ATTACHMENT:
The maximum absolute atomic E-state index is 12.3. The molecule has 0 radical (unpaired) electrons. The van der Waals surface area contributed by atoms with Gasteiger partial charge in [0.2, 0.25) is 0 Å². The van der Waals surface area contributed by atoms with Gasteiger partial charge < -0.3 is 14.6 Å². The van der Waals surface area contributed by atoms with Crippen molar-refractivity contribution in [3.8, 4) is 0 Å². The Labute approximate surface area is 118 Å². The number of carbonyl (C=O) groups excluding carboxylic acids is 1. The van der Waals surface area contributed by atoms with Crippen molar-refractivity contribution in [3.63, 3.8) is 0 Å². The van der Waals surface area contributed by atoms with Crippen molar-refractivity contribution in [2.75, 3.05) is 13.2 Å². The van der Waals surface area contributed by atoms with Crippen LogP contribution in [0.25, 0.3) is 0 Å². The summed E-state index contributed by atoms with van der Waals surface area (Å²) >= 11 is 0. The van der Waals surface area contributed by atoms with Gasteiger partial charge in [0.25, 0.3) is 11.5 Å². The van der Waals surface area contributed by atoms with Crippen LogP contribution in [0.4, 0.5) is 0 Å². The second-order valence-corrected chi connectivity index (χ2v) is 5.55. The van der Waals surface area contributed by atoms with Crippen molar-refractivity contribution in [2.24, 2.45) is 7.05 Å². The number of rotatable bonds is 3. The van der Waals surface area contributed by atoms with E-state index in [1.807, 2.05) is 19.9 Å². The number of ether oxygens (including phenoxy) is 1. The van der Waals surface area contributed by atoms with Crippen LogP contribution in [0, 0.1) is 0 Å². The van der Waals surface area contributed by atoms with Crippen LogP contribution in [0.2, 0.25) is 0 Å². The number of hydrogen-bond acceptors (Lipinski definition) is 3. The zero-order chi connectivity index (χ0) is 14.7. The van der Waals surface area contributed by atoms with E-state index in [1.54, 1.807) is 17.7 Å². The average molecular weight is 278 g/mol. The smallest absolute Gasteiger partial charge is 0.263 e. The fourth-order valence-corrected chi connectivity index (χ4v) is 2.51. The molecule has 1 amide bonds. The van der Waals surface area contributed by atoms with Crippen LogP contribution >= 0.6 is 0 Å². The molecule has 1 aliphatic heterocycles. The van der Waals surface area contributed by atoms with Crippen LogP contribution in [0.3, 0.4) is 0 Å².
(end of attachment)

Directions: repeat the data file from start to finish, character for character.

The maximum absolute atomic E-state index is 12.3. The molecule has 0 radical (unpaired) electrons. The van der Waals surface area contributed by atoms with Gasteiger partial charge in [0.2, 0.25) is 0 Å². The van der Waals surface area contributed by atoms with Gasteiger partial charge < -0.3 is 14.6 Å². The van der Waals surface area contributed by atoms with Crippen molar-refractivity contribution in [3.8, 4) is 0 Å². The Labute approximate surface area is 118 Å². The number of carbonyl (C=O) groups excluding carboxylic acids is 1. The van der Waals surface area contributed by atoms with Crippen molar-refractivity contribution in [3.63, 3.8) is 0 Å². The van der Waals surface area contributed by atoms with Crippen molar-refractivity contribution in [2.75, 3.05) is 13.2 Å². The van der Waals surface area contributed by atoms with Crippen LogP contribution in [0.25, 0.3) is 0 Å². The summed E-state index contributed by atoms with van der Waals surface area (Å²) >= 11 is 0. The van der Waals surface area contributed by atoms with Gasteiger partial charge in [0.25, 0.3) is 11.5 Å². The van der Waals surface area contributed by atoms with Crippen LogP contribution in [0.4, 0.5) is 0 Å². The second-order valence-corrected chi connectivity index (χ2v) is 5.55. The van der Waals surface area contributed by atoms with Crippen molar-refractivity contribution in [2.24, 2.45) is 7.05 Å². The number of rotatable bonds is 3. The van der Waals surface area contributed by atoms with E-state index in [1.807, 2.05) is 19.9 Å². The number of ether oxygens (including phenoxy) is 1. The van der Waals surface area contributed by atoms with Crippen LogP contribution in [0, 0.1) is 0 Å². The van der Waals surface area contributed by atoms with Crippen LogP contribution in [0.2, 0.25) is 0 Å². The number of hydrogen-bond acceptors (Lipinski definition) is 3. The zero-order chi connectivity index (χ0) is 14.7. The van der Waals surface area contributed by atoms with E-state index in [1.54, 1.807) is 17.7 Å². The average molecular weight is 278 g/mol. The smallest absolute Gasteiger partial charge is 0.263 e. The fourth-order valence-corrected chi connectivity index (χ4v) is 2.51. The molecule has 1 amide bonds. The van der Waals surface area contributed by atoms with Crippen LogP contribution >= 0.6 is 0 Å². The molecule has 1 aliphatic heterocycles. The van der Waals surface area contributed by atoms with Crippen LogP contribution in [0.3, 0.4) is 0 Å².